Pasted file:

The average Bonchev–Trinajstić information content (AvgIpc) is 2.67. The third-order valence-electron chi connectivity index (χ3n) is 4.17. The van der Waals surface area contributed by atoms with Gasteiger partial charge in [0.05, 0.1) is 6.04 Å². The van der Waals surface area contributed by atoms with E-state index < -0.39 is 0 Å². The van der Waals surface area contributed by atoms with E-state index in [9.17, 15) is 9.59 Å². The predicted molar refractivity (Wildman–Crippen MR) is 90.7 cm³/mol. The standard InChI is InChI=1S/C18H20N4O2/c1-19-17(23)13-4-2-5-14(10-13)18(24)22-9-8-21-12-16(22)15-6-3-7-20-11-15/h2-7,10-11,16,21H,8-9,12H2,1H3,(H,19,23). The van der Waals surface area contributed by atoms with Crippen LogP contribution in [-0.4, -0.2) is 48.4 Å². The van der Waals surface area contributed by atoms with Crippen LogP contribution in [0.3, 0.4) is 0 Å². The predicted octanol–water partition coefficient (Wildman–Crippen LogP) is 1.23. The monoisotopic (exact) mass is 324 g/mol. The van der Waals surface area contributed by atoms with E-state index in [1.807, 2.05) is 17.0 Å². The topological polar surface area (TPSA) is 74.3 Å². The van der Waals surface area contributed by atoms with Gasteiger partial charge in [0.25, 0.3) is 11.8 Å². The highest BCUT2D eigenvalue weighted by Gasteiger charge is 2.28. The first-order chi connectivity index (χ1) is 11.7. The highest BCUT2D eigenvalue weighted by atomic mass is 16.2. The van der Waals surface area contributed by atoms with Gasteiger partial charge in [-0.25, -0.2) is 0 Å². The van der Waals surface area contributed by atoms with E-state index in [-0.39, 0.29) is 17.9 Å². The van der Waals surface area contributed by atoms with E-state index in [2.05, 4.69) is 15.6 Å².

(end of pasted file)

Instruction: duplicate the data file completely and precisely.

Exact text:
The average Bonchev–Trinajstić information content (AvgIpc) is 2.67. The third-order valence-electron chi connectivity index (χ3n) is 4.17. The van der Waals surface area contributed by atoms with Gasteiger partial charge in [0.05, 0.1) is 6.04 Å². The van der Waals surface area contributed by atoms with E-state index < -0.39 is 0 Å². The van der Waals surface area contributed by atoms with E-state index in [9.17, 15) is 9.59 Å². The predicted molar refractivity (Wildman–Crippen MR) is 90.7 cm³/mol. The standard InChI is InChI=1S/C18H20N4O2/c1-19-17(23)13-4-2-5-14(10-13)18(24)22-9-8-21-12-16(22)15-6-3-7-20-11-15/h2-7,10-11,16,21H,8-9,12H2,1H3,(H,19,23). The van der Waals surface area contributed by atoms with Crippen LogP contribution in [-0.4, -0.2) is 48.4 Å². The van der Waals surface area contributed by atoms with Crippen LogP contribution in [0.3, 0.4) is 0 Å². The predicted octanol–water partition coefficient (Wildman–Crippen LogP) is 1.23. The monoisotopic (exact) mass is 324 g/mol. The van der Waals surface area contributed by atoms with E-state index in [1.807, 2.05) is 17.0 Å². The topological polar surface area (TPSA) is 74.3 Å². The van der Waals surface area contributed by atoms with Gasteiger partial charge in [0.25, 0.3) is 11.8 Å². The highest BCUT2D eigenvalue weighted by Gasteiger charge is 2.28. The first-order chi connectivity index (χ1) is 11.7. The highest BCUT2D eigenvalue weighted by atomic mass is 16.2. The van der Waals surface area contributed by atoms with Gasteiger partial charge in [-0.25, -0.2) is 0 Å². The van der Waals surface area contributed by atoms with E-state index in [-0.39, 0.29) is 17.9 Å². The van der Waals surface area contributed by atoms with E-state index in [2.05, 4.69) is 15.6 Å².